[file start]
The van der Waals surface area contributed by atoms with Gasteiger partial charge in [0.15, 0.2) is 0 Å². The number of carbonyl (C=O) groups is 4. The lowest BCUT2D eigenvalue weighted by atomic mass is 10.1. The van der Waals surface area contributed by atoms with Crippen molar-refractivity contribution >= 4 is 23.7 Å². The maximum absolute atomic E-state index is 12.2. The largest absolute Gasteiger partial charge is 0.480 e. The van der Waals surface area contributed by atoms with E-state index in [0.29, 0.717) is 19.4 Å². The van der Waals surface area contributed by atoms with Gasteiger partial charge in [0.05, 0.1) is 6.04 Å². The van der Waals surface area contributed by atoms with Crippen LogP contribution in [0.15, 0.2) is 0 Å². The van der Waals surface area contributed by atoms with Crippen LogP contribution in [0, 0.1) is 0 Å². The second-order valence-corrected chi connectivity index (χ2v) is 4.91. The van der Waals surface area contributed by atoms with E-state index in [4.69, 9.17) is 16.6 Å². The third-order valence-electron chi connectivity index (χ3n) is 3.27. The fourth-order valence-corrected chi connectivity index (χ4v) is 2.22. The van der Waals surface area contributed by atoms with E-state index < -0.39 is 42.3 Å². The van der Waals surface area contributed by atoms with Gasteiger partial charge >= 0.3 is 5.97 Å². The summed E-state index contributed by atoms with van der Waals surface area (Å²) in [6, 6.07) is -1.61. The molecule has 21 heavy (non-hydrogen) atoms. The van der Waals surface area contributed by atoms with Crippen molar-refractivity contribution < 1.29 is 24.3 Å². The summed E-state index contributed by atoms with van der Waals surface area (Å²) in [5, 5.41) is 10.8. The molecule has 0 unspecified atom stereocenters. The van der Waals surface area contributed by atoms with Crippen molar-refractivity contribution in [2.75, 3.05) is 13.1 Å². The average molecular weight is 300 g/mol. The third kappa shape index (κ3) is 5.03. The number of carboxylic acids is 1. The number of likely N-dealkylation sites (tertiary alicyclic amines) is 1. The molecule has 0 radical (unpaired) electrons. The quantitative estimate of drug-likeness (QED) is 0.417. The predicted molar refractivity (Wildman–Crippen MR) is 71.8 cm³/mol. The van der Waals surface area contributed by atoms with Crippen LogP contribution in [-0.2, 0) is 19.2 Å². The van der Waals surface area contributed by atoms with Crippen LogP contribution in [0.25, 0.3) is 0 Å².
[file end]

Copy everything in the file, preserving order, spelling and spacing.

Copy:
The van der Waals surface area contributed by atoms with Gasteiger partial charge in [0.15, 0.2) is 0 Å². The number of carbonyl (C=O) groups is 4. The lowest BCUT2D eigenvalue weighted by atomic mass is 10.1. The van der Waals surface area contributed by atoms with Crippen molar-refractivity contribution >= 4 is 23.7 Å². The maximum absolute atomic E-state index is 12.2. The largest absolute Gasteiger partial charge is 0.480 e. The van der Waals surface area contributed by atoms with E-state index in [0.29, 0.717) is 19.4 Å². The van der Waals surface area contributed by atoms with Gasteiger partial charge in [0.05, 0.1) is 6.04 Å². The van der Waals surface area contributed by atoms with Crippen LogP contribution in [0.15, 0.2) is 0 Å². The van der Waals surface area contributed by atoms with Crippen LogP contribution in [0, 0.1) is 0 Å². The second-order valence-corrected chi connectivity index (χ2v) is 4.91. The van der Waals surface area contributed by atoms with E-state index in [4.69, 9.17) is 16.6 Å². The third-order valence-electron chi connectivity index (χ3n) is 3.27. The fourth-order valence-corrected chi connectivity index (χ4v) is 2.22. The van der Waals surface area contributed by atoms with E-state index < -0.39 is 42.3 Å². The van der Waals surface area contributed by atoms with Gasteiger partial charge >= 0.3 is 5.97 Å². The summed E-state index contributed by atoms with van der Waals surface area (Å²) in [6, 6.07) is -1.61. The molecule has 21 heavy (non-hydrogen) atoms. The van der Waals surface area contributed by atoms with Crippen molar-refractivity contribution < 1.29 is 24.3 Å². The summed E-state index contributed by atoms with van der Waals surface area (Å²) in [5, 5.41) is 10.8. The molecule has 0 unspecified atom stereocenters. The van der Waals surface area contributed by atoms with Crippen molar-refractivity contribution in [2.75, 3.05) is 13.1 Å². The average molecular weight is 300 g/mol. The third kappa shape index (κ3) is 5.03. The number of carboxylic acids is 1. The number of likely N-dealkylation sites (tertiary alicyclic amines) is 1. The molecule has 0 radical (unpaired) electrons. The quantitative estimate of drug-likeness (QED) is 0.417. The predicted molar refractivity (Wildman–Crippen MR) is 71.8 cm³/mol. The van der Waals surface area contributed by atoms with Crippen LogP contribution in [-0.2, 0) is 19.2 Å². The van der Waals surface area contributed by atoms with Crippen LogP contribution in [0.25, 0.3) is 0 Å².